Police in India say 23 people have been killed in the remote northeast in an incident related to tribal conflict.
Police officials say the victims belonged to the Dimasa tribe, who live in Assam's Cachar district, about 400 kilometers south of the state's largest town, Gawahati.
According to police officials, gunmen from the Hmar tribe attacked three villages occupied by the rival Dimasa tribe on Tuesday, burning hundreds of huts, attacking villagers and taking 28 people as hostages.
Paramilitary troops, after an extensive manhunt, found 23 bodies in a thick forest. Police say it appears that gunmen opened fire on the hostages after tying their hands behind their backs. A search is continuing for still-missing villagers.
Nearly 500 Dimasa tribe people have fled the area and taken shelter in nearby school buildings.
Police say militants from the two warring tribes have been fighting for territorial supremacy for decades. They say the Hmar group probably mounted the massacre in retaliation for the recent attack on their tribe by a militant group sympathetic to the Dimasa tribe.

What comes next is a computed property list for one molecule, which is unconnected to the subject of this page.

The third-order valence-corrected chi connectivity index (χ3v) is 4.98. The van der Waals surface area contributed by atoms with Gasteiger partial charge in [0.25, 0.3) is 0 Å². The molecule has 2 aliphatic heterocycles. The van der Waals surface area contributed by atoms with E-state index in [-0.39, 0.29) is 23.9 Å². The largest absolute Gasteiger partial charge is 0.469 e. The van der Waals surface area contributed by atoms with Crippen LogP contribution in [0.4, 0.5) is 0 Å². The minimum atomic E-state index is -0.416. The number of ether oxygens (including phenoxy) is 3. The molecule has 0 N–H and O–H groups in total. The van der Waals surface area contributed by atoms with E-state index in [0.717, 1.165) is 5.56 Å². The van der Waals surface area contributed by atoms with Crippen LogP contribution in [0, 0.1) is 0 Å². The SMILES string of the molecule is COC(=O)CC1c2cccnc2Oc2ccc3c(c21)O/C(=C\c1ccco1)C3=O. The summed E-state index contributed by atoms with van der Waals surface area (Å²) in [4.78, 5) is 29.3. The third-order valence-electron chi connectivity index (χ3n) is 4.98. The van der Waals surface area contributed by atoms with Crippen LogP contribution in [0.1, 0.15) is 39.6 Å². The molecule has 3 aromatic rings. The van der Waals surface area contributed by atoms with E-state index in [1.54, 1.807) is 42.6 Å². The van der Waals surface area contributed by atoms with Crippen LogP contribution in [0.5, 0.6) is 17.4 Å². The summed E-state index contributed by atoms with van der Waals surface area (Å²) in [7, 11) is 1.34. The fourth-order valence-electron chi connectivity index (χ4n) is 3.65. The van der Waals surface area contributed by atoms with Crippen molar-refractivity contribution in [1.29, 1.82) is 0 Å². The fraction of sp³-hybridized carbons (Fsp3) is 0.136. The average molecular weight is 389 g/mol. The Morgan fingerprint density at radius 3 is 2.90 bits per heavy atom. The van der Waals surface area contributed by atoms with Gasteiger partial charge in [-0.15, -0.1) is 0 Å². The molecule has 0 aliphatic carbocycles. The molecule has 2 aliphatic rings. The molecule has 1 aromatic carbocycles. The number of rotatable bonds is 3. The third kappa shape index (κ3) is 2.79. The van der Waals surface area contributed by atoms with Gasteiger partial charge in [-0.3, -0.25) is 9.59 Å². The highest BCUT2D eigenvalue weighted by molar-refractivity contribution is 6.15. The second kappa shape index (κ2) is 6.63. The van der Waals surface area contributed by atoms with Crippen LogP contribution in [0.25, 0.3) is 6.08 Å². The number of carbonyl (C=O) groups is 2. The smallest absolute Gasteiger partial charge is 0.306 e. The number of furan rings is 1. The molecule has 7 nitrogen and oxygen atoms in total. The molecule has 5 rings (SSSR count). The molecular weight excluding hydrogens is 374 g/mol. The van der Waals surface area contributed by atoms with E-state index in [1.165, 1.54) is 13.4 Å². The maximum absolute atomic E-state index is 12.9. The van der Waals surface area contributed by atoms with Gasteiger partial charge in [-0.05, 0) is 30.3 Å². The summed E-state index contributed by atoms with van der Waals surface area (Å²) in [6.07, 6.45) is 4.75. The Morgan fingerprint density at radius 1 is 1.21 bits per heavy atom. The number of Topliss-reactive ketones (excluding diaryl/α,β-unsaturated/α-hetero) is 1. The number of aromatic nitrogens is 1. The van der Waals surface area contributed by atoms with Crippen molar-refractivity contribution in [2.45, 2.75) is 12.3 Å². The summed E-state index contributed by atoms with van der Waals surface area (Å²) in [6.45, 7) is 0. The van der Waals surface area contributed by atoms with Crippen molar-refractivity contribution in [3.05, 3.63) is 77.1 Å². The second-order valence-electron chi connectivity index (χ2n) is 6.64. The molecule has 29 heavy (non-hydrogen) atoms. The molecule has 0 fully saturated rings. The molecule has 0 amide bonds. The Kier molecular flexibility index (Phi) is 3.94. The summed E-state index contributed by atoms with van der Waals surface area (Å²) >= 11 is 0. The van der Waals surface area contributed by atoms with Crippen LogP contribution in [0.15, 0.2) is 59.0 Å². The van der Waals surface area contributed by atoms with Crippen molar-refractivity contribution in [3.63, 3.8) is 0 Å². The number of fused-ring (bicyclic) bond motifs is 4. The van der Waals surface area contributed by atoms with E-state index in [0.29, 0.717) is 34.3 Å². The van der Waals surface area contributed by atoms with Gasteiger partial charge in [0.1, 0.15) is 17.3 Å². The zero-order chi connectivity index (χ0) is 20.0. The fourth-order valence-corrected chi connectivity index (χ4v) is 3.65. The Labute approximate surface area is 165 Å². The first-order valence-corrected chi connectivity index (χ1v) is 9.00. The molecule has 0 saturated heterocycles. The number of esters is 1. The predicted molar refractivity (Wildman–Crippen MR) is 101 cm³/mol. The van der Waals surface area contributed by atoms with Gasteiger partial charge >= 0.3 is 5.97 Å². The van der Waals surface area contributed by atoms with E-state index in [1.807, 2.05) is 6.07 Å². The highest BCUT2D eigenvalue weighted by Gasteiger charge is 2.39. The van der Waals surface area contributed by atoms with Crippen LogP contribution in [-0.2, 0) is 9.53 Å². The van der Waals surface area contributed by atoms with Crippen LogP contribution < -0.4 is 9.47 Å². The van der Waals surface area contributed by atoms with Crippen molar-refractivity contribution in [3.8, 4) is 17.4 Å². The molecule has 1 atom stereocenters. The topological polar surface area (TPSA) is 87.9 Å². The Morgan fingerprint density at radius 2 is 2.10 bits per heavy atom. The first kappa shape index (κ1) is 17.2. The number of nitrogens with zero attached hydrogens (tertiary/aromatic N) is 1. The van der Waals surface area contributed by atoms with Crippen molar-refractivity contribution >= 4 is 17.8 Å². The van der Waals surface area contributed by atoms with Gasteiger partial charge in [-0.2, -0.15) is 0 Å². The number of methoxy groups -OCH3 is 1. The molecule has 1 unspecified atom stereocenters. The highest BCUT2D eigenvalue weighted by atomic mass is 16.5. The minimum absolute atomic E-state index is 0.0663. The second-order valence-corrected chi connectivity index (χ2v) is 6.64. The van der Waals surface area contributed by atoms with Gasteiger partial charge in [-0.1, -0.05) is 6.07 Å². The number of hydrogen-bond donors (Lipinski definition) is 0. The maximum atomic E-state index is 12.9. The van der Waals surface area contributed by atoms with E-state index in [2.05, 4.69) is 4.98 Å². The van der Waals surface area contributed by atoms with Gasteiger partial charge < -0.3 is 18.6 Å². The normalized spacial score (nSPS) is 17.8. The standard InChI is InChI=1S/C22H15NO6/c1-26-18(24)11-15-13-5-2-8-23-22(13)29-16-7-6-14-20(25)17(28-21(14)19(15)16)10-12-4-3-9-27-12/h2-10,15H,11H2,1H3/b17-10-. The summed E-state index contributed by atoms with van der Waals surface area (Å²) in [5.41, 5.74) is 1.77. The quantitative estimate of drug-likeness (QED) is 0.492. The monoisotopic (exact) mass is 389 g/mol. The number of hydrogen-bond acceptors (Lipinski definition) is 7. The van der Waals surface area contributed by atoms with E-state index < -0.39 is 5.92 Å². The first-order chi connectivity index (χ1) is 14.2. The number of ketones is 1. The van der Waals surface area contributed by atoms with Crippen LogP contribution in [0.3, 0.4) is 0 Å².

Police have stepped up security in Assam, which is one of seven states in India's remote northeast.
The mountainous region is home to more than 200 ethnic groups and has been wracked by violence for decades.
Several militant groups are fighting for either autonomy or independence from India. Dozens of tribes have been fighting for years over land and politics in a region that remains underdeveloped. The militants accuse the federal government of plundering the state's rich natural resources, and neglecting the local economy.